‘The best option is to fit it at the stage of construction of a new building when a two core underground telephone cable or the equivalent can be simply installed. Alternatively, a pipe with a pull wire can be extended from the water meter to the inside of the house (i.e. recessed in to wall/back splash beside the kitchen sink, which is the ideal location for easy monitoring).
‘This product is also suitable for people using their own private wells. Not only does it save electricity, as well as wear and tear of the motor and pump, but it may also save your well going dry!’
‘Water leakage is a major issue. Householders, farmers, Local Authorities, Industrial and Agricultural Users lose thousands of Euros each year due to undetected leaks. With the proposed introduction of water metering on a national basis, this device, when fitted could save vast quantities of water and money for many consumers.’
Éamonn explained that after last winter, water shortages are no longer just a summer problem, but can be a major issue in the wintertime as well. By reducing daily water demand on a water supply network, the AquaWatch unit will help reduce pressure on sources.
In terms of potential overseas markets, Éamonn is convinced that predicted shortages of quality drinking water worldwide will open up markets globally to the Aquawatch unit. In light of this projected demand, he hopes to have thirty employed with the company within two years.
Aquawatch monitors the customer’s water usage alerting them both visually and audibly if excess water is used (e.g. in the case of a leak). The unit has 2 different coloured LED lights, one sounder and a digital display screen.
One light indicates the flow rate of liquid with every pulse of the device (e.g. every litre), and the second light and sounder provides an alert when a consumers’ average daily use has been exceeded. An alarm light flashes for 24hrs and then resets, thus indicating excess water usage or a leak.
Average daily use is programmed by the user using the function buttons and the sounder can be programmed on or off, or reset at anytime.
AquaWatch works on the principle of hard-wiring cable from a water meter to the unit in which information is logged over a 24 hour period. Each hourly usage of water can be individually reviewed over this period.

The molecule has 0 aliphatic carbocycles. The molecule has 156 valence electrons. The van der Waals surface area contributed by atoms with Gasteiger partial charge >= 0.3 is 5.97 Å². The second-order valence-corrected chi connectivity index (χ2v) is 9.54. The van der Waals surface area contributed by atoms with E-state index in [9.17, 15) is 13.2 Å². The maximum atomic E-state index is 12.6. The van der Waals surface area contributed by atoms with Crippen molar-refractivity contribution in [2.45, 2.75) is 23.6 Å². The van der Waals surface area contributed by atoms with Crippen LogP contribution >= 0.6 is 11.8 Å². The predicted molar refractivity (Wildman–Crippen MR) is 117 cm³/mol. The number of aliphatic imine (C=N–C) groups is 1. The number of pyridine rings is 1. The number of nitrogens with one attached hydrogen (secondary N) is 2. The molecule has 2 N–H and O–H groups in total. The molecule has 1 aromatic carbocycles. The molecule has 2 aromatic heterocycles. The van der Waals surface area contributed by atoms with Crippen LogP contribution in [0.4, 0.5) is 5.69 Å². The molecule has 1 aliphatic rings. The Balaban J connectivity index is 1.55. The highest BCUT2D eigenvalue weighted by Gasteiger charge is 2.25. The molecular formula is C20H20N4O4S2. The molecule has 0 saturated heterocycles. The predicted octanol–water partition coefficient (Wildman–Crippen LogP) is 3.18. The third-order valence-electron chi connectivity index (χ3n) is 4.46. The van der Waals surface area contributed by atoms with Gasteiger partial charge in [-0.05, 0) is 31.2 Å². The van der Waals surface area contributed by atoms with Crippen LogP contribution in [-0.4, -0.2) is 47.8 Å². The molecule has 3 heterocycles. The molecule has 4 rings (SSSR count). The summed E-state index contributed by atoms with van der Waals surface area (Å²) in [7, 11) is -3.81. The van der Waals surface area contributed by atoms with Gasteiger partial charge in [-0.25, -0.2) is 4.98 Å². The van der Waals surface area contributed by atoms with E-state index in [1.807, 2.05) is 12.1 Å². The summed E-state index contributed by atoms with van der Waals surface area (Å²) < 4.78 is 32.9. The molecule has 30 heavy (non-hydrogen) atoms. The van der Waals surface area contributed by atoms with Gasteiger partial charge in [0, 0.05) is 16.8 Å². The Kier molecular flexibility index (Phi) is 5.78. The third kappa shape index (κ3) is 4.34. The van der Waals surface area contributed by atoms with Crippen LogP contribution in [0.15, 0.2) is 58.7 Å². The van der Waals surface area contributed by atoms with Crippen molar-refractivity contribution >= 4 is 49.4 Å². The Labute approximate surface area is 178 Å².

The display screen displays the total number of pulses (each representing a litre) and also a trip counter that can be reset at any time to work out your average daily use. This is all controlled by software on a microprocessor.
It also logs the previous 24 hours with a reading for each individual hour so as to allow the customer to read back which hour they used the most and the least amounts of water for example to see if the meter stops during the night, thus indicating there are no leaks.
Other functions on the unit that would be of benefit to water service providers are cumulative water meter readings, which can be transferred on to the unit so that it reads the same as the water meter. The meter ID is also programmable and can be set by the customer, whether the service provider or the end user. It can be fitted to any size of meter.
Other accessories that will be available are a remote wireless unit, which is tested to work up to 600 metres from the master unit; this is to alleviate having to dig up the concrete of existing houses, farm yards etc. This wireless unit will alert the user to average daily use exceeded. It can be easily carried around in the case of out farms etc.